Saturday, January 29, 2011

Overlooked by all but me

The poor monkfish. What did he ever to do receive the ugly stick? Why was he not blessed with the beautiful graces of the squirrel, the chipmunk, the deer?

I felt bad for him today. No one wanted him at the fish market. The others, they wanted tilapia, salmon, swordfish. I took the monkfish home. I massaged him in olive oil, soothed him some chunks of garlic, bathed him in lime juice, tickled him with freshly ground pepper. And then I coated him with an eclectic robe of riches: salsa that I made with mango, cucumber, sweet red pepper, cilantro, and this overpriced pineapple core that came from Wegman's.

Upon his completion, the once plain swimmer now stood on the winner's circle, basking in his glory.

He was, indeed, divine in all of his paleo-centricity.

Speaking of which...I had a neat experience at Mr. Bill's where I was trying to find organic turkey bacon. Unfortunately, no one at the Farmer's Market carried the brand which I wanted. But the butcher noted what types of meats I was requesting, to which he asked if I did endurance sports. Yes. Ah, he says he could tell because he provides the same organic, free-range products to numerous Ironman competitors. And then he said he was friends with Sharon Mongrain, a woman from Philadelphia who I know by proxy. Small world, it is. And it was a sign, I think, that I am moving in the right direction.

Friday, January 28, 2011

I am an avocado.

If I return as a fruit, I will be an avocado.

A versatile fruit, the avocado provides one of the smoothest and flavorful centers. It’s not sharp or bitter. Rather, it’s beyond mellow. Plus, it’s inclined to warm weather. It’s productive when treated properly. It was worshipped by the Aztecs who considered it a fertility fruit.

Not that I want to be worshipped in any fashion relating to fertility. But I want to be treated well by the people in my life.

We all do.

Unfortunately, I don’t always feel that way, and so I continue to take measures to eliminate negative people from my surroundings. Recently, however, I spent several hours with a well-respected professional with an arm’s length of credentials.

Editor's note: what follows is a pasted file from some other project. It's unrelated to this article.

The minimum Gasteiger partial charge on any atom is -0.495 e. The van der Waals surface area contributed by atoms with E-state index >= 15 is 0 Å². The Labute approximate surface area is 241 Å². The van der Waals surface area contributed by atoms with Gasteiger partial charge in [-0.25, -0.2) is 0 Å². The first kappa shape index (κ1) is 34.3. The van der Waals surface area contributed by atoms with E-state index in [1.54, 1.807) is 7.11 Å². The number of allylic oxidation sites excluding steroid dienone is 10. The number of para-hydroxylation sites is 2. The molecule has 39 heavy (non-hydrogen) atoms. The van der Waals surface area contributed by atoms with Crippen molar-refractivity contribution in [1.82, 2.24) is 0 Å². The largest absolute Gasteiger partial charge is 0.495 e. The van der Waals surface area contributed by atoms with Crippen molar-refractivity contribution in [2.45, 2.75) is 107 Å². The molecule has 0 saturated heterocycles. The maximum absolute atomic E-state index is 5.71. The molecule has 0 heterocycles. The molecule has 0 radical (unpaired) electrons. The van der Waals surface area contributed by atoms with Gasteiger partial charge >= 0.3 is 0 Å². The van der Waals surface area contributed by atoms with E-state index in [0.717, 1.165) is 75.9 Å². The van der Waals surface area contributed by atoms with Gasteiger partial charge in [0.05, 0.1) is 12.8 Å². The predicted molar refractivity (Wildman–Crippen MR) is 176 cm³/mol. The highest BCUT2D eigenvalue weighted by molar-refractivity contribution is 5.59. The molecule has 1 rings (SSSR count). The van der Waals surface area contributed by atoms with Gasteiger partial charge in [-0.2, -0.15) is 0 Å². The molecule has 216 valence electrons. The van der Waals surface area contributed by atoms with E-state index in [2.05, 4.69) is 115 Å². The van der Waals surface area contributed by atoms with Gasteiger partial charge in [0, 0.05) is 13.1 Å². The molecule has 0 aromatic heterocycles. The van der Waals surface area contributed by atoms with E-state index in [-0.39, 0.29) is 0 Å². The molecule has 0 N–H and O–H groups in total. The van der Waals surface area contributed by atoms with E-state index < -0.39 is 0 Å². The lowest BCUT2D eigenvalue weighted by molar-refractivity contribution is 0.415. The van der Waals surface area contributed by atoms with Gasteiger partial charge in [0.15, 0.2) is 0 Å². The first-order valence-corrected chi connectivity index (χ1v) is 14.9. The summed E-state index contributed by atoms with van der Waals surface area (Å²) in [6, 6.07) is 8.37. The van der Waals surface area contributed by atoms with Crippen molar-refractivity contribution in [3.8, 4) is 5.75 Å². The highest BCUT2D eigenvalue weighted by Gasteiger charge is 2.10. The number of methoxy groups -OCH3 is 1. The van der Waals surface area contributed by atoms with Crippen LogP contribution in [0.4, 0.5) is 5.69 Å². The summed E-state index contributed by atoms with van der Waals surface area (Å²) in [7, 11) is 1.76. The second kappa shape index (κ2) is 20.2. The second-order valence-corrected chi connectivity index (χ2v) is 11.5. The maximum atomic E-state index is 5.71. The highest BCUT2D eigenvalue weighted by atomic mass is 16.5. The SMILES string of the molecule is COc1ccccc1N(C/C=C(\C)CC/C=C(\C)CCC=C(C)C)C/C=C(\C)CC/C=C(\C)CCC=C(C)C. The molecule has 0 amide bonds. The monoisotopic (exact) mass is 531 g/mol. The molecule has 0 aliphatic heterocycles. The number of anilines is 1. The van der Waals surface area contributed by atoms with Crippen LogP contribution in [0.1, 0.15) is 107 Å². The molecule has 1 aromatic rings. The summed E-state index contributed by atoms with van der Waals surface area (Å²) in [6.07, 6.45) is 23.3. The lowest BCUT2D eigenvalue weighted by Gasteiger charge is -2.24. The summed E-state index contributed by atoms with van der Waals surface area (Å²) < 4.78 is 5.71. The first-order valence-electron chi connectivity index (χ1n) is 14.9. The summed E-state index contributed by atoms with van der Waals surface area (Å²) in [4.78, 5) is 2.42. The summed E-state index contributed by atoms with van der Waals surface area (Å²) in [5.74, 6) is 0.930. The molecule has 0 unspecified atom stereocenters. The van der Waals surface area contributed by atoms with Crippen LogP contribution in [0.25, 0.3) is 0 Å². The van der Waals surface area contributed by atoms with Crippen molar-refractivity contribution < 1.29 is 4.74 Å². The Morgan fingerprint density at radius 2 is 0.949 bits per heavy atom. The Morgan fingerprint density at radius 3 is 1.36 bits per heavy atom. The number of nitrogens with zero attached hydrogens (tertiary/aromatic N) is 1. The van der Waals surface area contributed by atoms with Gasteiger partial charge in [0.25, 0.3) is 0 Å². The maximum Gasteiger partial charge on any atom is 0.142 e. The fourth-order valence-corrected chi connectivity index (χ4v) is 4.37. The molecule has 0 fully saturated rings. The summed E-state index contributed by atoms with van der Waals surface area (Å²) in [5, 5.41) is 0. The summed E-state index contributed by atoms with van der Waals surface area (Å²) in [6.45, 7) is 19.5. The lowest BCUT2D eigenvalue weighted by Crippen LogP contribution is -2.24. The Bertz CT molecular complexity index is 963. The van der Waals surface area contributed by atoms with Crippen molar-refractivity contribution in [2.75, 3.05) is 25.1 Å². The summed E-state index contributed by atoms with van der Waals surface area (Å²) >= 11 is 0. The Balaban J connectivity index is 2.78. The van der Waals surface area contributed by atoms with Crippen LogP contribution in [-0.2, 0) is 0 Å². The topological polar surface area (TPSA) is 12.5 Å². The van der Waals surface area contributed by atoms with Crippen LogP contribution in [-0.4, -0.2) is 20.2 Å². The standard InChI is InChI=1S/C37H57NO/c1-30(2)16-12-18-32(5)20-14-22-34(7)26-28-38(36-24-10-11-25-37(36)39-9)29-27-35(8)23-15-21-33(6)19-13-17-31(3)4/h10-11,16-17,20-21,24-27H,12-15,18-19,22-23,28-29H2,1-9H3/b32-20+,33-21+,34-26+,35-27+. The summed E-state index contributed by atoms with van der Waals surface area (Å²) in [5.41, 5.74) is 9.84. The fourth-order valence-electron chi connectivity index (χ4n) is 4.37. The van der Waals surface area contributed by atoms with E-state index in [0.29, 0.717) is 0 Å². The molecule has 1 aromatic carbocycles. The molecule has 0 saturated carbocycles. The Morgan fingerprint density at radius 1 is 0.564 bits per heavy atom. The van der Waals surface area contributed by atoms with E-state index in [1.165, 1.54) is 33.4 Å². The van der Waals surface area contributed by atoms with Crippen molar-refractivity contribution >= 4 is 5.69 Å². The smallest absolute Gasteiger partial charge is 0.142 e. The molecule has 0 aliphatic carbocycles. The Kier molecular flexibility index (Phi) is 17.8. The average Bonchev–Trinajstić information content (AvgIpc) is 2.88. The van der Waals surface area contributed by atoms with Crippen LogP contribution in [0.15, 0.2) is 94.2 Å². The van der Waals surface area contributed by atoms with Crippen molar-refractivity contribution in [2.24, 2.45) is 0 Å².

However, he was clearly outspoken in his criticism of my training and my goals. Even though he doesn’t know me, his comments stung for days, and I can still clearly hear his toxic words piercing my hopes. Fortunately, I don’t have to listen to him again, but the pain that I internalized still lingers.

Coupled with that incident, I am dealing with the stresses of overhauling my nutrition plan, which has its flock of skeptics. As a former vegetarian and animals rights zealot for most of my 20s, I found the prospect of becoming a subscriber to the Paleolithic plan rather ironic. Still, I have not felt as healthy and as clean in a long time, and that includes my years as a strict vegetarian.

Despite continuous reading, researching and talking with other Paleos, I feel as though I have to defend my choice to question whether I consume too many cereal grains that contain the toxic protein gluten. No, I don’ t need to eat a bowl of Kashi or fusilli to get my carbohydrates. But people will still insist that I do.

Since my switch, I am cooking with new approaches, embracing kale as my partner. Coconut and grapeseed oils have added new flavors to my fish dishes and vegetables. Organic bison has replaced all other beef. My chickens roam free!

Yet as content that I am with my decisions, I still feel as though I am finding my way to becoming the person that I am meant to be. Right now, with a few injuries not completely healed—physically and emotionally—I am a one-oared rowboat, circling, circling. What I need most is to be with other avocadoes—smooth, mellow, worthy of being treated well.